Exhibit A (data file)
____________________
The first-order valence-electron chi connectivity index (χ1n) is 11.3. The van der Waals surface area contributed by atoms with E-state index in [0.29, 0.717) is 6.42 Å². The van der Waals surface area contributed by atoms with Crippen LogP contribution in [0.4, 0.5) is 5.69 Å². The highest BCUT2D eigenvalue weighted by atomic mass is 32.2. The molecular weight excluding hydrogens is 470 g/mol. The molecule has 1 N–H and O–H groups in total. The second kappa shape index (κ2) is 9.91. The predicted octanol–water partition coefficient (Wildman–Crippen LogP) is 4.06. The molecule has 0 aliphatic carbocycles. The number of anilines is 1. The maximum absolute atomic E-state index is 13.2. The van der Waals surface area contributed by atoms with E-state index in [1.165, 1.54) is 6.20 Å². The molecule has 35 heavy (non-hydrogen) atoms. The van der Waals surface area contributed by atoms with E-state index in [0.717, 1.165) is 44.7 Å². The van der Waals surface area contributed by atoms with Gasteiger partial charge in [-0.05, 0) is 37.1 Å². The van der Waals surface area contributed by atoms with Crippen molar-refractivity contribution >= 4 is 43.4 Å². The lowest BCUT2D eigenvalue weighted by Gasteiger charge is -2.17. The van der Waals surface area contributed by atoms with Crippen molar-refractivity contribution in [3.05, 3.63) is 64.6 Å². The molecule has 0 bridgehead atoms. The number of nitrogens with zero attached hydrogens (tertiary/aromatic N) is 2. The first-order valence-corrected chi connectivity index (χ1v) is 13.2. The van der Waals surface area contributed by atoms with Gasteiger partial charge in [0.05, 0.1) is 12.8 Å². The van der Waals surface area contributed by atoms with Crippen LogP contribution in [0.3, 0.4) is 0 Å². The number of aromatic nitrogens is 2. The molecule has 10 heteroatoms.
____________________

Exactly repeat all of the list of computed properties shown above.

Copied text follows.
The first-order valence-electron chi connectivity index (χ1n) is 11.3. The van der Waals surface area contributed by atoms with E-state index in [0.29, 0.717) is 6.42 Å². The van der Waals surface area contributed by atoms with Crippen LogP contribution in [0.4, 0.5) is 5.69 Å². The highest BCUT2D eigenvalue weighted by atomic mass is 32.2. The molecular weight excluding hydrogens is 470 g/mol. The molecule has 1 N–H and O–H groups in total. The second kappa shape index (κ2) is 9.91. The predicted octanol–water partition coefficient (Wildman–Crippen LogP) is 4.06. The molecule has 0 aliphatic carbocycles. The number of anilines is 1. The maximum absolute atomic E-state index is 13.2. The van der Waals surface area contributed by atoms with E-state index in [1.165, 1.54) is 6.20 Å². The molecule has 35 heavy (non-hydrogen) atoms. The van der Waals surface area contributed by atoms with E-state index in [0.717, 1.165) is 44.7 Å². The van der Waals surface area contributed by atoms with Gasteiger partial charge in [-0.05, 0) is 37.1 Å². The van der Waals surface area contributed by atoms with Crippen molar-refractivity contribution >= 4 is 43.4 Å². The lowest BCUT2D eigenvalue weighted by Gasteiger charge is -2.17. The van der Waals surface area contributed by atoms with Crippen molar-refractivity contribution in [3.05, 3.63) is 64.6 Å². The molecule has 0 bridgehead atoms. The number of nitrogens with zero attached hydrogens (tertiary/aromatic N) is 2. The first-order valence-corrected chi connectivity index (χ1v) is 13.2. The van der Waals surface area contributed by atoms with Gasteiger partial charge in [0.05, 0.1) is 12.8 Å². The van der Waals surface area contributed by atoms with Crippen LogP contribution in [0.3, 0.4) is 0 Å². The number of aromatic nitrogens is 2. The molecule has 10 heteroatoms.